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In Malay, Pengembara means traveler. And Pengembaraan means adventure. I've always fancied myself a bit of an explorer of "brave new worlds" both geographic and otherwise. While I can't deliver prose the likes of Jack London, Joseph Conrad or Herman Melville, I hope this blog helps me document a flavor of my Malaysian adventure.
Monday, June 15, 2009
Tuesday, February 21, 2006
I went to the Hindu festival called Thaipusam a few weeks ago. Go here to see the pictures, along with a few other pics from around KL.
Saturday, January 28, 2006
My friend Tony was over here from New York last week. He and I went to Bangkok last weekend and had a great time. We did a lounge crawl of some of the swanky hotels along the river . . The Shangri-la, the Peninsula and the Mandarin. The Peninsula was my favorite -- it was so lush and exotic. The next morning we took a boat tour of the river and canal and then toured the Golden Palace, which had the famous emerald Buddha. Then we went to What Pho, a very old temple with an enormous reclining Buddha. It was really hot, so afterward we trotted back to the hotel and lounged at the pool. Sunday morning we got up and went to the Chatuchak Market, which is this enormous indoor and outdoor market with booths that sell just about anything you can think of. The place had to be a mile long and a half mile wide -- at least. Then back to KL.
Here are the pictures!
I finished reading The Final Solution. That Michael Chabon is a good "adventure" writer. I loved Kavalier and Clay a few years back. I just started on The Sportwriter by Richard Ford.
So for the past few weeks, the Hilton has been hyping a Queen "tribute" band with big posters in the lobby, signs on the elevator and clips of the concert on the in-house TV channel. I've always been a big Queen fan (stop snickering . . . right now), since I was a teenager in Ohio and I first heard "Rhapsody in Blue." I have to admit, every time I saw one of those ads, the adrenyln pumped in me just a bit and I was curious. Normally I'm a big cynic . . the first to roll my eyes at such schlock . .but this was a "Queen" tribute. That made it different. :-)
Anyway, the day of the concert, Gary, Tony and I were in the lounge having dinner and I admitted to them that I kind of wanted to go check it out, but didn't buy a ticket in time. Oh well, too late now. I get back to my room about 9 p.m. and Gary calls and tells me he scored 2 comp tickets and asks if I want to go down to the ballroom and check it out. "Duh!" Don't need to ask me twice.
I already had a few drinks in me from dinner and as soon as we got there we started with beer on tap. It wasn't long before all my inhibitions came down. I was dancing and swaying and clapping like a school girl. After a while we shared a cigar . . . and if that wasn't the icing on the cake. I was flying high. Later, when I was telling Derek about all this, he said, "You totally went all 'Will Farrell' on Gary, didn't you?" and I have to admit that is exactly what I did. I was completely Will Farrell in "Old School." Woooo wooo . . . Par-tay!
I had a great time. The band was a really good copy -- I could have had the same experience with the real thing and come away totally satisfied that I went to a great Queen concert. . . .which I never had the chance to do for real. So, what the hey . .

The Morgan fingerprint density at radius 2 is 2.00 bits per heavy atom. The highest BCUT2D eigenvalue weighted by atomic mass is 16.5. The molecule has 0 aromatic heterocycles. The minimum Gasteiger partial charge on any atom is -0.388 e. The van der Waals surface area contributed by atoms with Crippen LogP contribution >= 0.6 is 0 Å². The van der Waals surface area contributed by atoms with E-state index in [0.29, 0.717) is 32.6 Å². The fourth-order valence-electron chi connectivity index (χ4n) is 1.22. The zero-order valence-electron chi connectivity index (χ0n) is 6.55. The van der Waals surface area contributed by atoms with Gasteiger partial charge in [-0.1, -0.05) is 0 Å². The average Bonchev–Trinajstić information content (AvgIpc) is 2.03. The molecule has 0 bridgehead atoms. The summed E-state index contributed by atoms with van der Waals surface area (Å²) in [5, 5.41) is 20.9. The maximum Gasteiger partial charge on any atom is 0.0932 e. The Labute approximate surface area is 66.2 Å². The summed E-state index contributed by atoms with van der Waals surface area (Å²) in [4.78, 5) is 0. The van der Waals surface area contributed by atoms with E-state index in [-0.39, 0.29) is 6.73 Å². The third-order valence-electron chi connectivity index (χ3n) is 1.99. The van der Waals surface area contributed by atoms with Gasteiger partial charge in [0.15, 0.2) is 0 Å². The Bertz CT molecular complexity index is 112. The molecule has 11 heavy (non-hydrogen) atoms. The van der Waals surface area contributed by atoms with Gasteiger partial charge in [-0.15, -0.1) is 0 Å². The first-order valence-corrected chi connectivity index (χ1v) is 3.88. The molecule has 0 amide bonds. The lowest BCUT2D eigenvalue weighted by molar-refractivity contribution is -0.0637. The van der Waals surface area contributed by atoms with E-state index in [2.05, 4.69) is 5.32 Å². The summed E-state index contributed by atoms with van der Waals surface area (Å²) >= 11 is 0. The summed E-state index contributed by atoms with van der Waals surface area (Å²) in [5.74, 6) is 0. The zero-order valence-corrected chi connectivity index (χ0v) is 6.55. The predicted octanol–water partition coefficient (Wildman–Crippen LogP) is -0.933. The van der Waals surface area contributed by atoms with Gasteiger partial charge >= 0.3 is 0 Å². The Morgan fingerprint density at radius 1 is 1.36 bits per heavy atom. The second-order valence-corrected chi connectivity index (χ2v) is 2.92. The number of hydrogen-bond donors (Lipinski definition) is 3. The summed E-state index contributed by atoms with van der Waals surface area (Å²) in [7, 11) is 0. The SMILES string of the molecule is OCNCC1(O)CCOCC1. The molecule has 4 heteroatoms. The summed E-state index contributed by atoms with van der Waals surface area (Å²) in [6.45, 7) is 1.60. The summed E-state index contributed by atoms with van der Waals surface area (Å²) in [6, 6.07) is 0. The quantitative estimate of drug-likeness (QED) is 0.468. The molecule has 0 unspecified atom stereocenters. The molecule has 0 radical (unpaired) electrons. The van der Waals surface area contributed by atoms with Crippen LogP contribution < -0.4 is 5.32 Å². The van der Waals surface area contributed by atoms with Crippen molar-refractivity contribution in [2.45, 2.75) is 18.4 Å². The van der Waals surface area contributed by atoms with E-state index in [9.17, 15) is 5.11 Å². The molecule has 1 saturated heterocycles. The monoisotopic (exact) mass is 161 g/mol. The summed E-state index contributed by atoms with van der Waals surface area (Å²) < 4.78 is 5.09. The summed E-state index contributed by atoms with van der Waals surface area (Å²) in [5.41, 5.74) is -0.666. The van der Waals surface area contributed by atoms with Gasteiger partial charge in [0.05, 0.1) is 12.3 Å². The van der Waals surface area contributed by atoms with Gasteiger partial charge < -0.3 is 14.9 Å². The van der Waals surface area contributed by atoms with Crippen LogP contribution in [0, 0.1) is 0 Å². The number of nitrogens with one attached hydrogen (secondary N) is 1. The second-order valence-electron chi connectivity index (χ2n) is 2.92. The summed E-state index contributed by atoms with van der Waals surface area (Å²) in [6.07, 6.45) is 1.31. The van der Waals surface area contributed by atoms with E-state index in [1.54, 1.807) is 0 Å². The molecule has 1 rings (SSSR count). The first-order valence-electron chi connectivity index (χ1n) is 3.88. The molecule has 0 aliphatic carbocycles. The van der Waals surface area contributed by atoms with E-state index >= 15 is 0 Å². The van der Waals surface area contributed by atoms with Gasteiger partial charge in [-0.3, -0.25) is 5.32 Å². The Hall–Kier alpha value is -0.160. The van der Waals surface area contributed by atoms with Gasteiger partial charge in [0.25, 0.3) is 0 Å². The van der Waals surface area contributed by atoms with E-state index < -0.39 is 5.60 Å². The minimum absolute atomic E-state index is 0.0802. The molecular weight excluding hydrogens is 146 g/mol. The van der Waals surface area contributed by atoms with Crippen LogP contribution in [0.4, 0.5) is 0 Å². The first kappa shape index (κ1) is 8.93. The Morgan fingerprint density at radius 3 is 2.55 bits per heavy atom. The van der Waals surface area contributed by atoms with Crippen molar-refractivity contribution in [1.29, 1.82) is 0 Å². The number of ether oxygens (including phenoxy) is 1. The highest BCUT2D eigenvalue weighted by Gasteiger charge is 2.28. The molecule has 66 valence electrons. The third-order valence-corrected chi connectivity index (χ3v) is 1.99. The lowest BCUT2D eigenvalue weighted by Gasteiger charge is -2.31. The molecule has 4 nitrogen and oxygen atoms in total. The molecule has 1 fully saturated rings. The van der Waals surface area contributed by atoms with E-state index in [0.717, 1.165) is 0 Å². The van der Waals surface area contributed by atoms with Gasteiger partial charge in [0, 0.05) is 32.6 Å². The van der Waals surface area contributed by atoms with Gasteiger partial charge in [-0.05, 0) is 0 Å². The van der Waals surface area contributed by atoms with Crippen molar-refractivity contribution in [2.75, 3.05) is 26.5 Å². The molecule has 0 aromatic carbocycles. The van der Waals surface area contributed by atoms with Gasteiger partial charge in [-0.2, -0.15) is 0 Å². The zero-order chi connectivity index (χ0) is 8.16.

Anyway, go here to see the pictues.
Here are the pictures from Christmas in Tulsa
Tuesday, January 03, 2006
Just got back from Tulsa, where I went to spend Christmas with Derek and his family. It was fun but schlepping back and forth between Malaysia and the United States is beginning to be a drag. The trip from Tulsa to KL took me 40 hours, door to door. I did get back in time to see a great New Year's Eve fireworks display -- probably the best fireworks I've ever seen. The city must have spent a fortune because the fireworks were so extensive, elaborate and sophisticated. The best part was, they were so close to the hotel, I felt like I could have reached out my window and touched them -- they were that close.
My friend Tony is coming over from the States in a few weeks. We're going to go to Bangkok. I have to start researching now to pick the places I want to see. I expect it will be a little like going to Rome, except that instead of seeing one church after another, it will be one temple after another.
I really want to learn more about Eastern religions. I realized how little I knew about Islam, Hindu, Buddhism, Taoism, Zen, Confucianism, Shinto, etc. so I went to Wikipedia and read up on all of them. It is all so vast, each belief system with its own tenets, histories, and nuances. I can appreciate just how vast the study of theology is. It would take years to get an understanding of any depth. (I guess that's a whopping understatement, considering that most people's entire lives are spent on just such a quest. I meant more an intellectual understanding than a spiritual one.) I still don't really get it -- many of them, with the exception of Islam, seem more cultural and philospohical, rather than based on set theological tenets.
By the way, I'm noticing more and more women in Burkas here in KL. The sight is still a little startling, especially in places like the mall or around the pool. If the intent is to make themselves "invisible," or at least "non-descript," for me it has the opposite effect. My eyes are drawn to women in Burkas and I find it hard not to stare. I know that my own cultural biases and preconceptions are making me feel that way, but still . . . I think even an objective observer would find the look a little spooky.
I finished The Plot Against America. Highly recommend it. I also finished Middlesex and The Constant Gardner. I have just been a reading demon!
Sunday, December 11, 2005
Go here to see the pictures I took when I was in Singapore.
Tuesday, November 29, 2005